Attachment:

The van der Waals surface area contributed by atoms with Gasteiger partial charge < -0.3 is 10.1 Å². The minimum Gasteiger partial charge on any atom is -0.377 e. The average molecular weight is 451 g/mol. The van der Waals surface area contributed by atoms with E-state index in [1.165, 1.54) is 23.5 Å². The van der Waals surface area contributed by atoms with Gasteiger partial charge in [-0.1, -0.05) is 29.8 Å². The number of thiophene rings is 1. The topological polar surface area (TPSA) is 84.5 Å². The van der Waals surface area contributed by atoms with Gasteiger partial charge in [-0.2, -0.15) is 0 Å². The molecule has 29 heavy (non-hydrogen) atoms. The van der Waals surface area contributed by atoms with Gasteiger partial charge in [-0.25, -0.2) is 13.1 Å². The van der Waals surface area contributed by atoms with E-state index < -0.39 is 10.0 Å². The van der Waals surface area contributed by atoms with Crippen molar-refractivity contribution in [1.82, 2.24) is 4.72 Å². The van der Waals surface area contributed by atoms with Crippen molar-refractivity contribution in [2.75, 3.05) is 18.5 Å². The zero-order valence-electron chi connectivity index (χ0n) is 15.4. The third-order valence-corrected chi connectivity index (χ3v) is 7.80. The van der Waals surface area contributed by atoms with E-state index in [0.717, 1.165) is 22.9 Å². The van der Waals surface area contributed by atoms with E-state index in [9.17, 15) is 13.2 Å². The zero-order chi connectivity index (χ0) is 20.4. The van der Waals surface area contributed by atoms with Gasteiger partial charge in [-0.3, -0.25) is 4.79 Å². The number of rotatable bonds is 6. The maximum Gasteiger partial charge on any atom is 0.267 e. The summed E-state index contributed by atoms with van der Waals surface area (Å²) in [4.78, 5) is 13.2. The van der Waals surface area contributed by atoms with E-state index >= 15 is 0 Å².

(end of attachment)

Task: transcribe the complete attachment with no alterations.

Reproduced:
The van der Waals surface area contributed by atoms with Gasteiger partial charge < -0.3 is 10.1 Å². The minimum Gasteiger partial charge on any atom is -0.377 e. The average molecular weight is 451 g/mol. The van der Waals surface area contributed by atoms with E-state index in [1.165, 1.54) is 23.5 Å². The van der Waals surface area contributed by atoms with Gasteiger partial charge in [-0.1, -0.05) is 29.8 Å². The number of thiophene rings is 1. The topological polar surface area (TPSA) is 84.5 Å². The van der Waals surface area contributed by atoms with Gasteiger partial charge in [-0.2, -0.15) is 0 Å². The molecule has 29 heavy (non-hydrogen) atoms. The van der Waals surface area contributed by atoms with Gasteiger partial charge in [-0.25, -0.2) is 13.1 Å². The van der Waals surface area contributed by atoms with E-state index < -0.39 is 10.0 Å². The van der Waals surface area contributed by atoms with Crippen molar-refractivity contribution in [1.82, 2.24) is 4.72 Å². The van der Waals surface area contributed by atoms with Crippen molar-refractivity contribution in [2.75, 3.05) is 18.5 Å². The zero-order valence-electron chi connectivity index (χ0n) is 15.4. The third-order valence-corrected chi connectivity index (χ3v) is 7.80. The van der Waals surface area contributed by atoms with E-state index in [0.717, 1.165) is 22.9 Å². The van der Waals surface area contributed by atoms with E-state index in [9.17, 15) is 13.2 Å². The zero-order chi connectivity index (χ0) is 20.4. The van der Waals surface area contributed by atoms with Gasteiger partial charge in [-0.3, -0.25) is 4.79 Å². The number of rotatable bonds is 6. The maximum Gasteiger partial charge on any atom is 0.267 e. The summed E-state index contributed by atoms with van der Waals surface area (Å²) in [4.78, 5) is 13.2. The van der Waals surface area contributed by atoms with E-state index >= 15 is 0 Å².